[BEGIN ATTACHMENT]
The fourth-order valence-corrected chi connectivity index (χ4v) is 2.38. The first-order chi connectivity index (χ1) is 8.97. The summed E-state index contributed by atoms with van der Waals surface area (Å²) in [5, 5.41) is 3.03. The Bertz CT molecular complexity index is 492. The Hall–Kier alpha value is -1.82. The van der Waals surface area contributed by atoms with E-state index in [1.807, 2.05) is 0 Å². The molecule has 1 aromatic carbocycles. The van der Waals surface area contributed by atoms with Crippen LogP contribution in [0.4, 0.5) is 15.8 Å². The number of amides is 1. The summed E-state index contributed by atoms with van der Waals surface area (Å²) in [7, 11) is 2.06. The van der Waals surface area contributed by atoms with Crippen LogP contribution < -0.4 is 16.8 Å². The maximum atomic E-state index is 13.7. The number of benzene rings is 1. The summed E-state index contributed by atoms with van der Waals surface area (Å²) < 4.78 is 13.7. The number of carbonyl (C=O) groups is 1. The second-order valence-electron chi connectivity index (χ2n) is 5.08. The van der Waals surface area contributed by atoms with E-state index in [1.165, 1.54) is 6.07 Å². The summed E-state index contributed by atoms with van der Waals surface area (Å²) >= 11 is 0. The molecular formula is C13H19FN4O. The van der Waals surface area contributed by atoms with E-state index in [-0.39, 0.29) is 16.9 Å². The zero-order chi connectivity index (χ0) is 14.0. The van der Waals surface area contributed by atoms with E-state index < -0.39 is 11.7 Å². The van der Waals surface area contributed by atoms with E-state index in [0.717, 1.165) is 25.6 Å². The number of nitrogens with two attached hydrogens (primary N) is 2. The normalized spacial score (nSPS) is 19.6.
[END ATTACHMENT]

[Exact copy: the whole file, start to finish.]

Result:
The fourth-order valence-corrected chi connectivity index (χ4v) is 2.38. The first-order chi connectivity index (χ1) is 8.97. The summed E-state index contributed by atoms with van der Waals surface area (Å²) in [5, 5.41) is 3.03. The Bertz CT molecular complexity index is 492. The Hall–Kier alpha value is -1.82. The van der Waals surface area contributed by atoms with E-state index in [1.807, 2.05) is 0 Å². The molecule has 1 aromatic carbocycles. The van der Waals surface area contributed by atoms with Crippen LogP contribution in [0.4, 0.5) is 15.8 Å². The number of amides is 1. The summed E-state index contributed by atoms with van der Waals surface area (Å²) in [7, 11) is 2.06. The van der Waals surface area contributed by atoms with Crippen LogP contribution < -0.4 is 16.8 Å². The maximum atomic E-state index is 13.7. The number of benzene rings is 1. The summed E-state index contributed by atoms with van der Waals surface area (Å²) < 4.78 is 13.7. The number of carbonyl (C=O) groups is 1. The second-order valence-electron chi connectivity index (χ2n) is 5.08. The van der Waals surface area contributed by atoms with E-state index in [1.165, 1.54) is 6.07 Å². The summed E-state index contributed by atoms with van der Waals surface area (Å²) >= 11 is 0. The molecular formula is C13H19FN4O. The van der Waals surface area contributed by atoms with E-state index in [-0.39, 0.29) is 16.9 Å². The zero-order chi connectivity index (χ0) is 14.0. The van der Waals surface area contributed by atoms with E-state index < -0.39 is 11.7 Å². The van der Waals surface area contributed by atoms with E-state index in [0.717, 1.165) is 25.6 Å². The number of nitrogens with two attached hydrogens (primary N) is 2. The normalized spacial score (nSPS) is 19.6.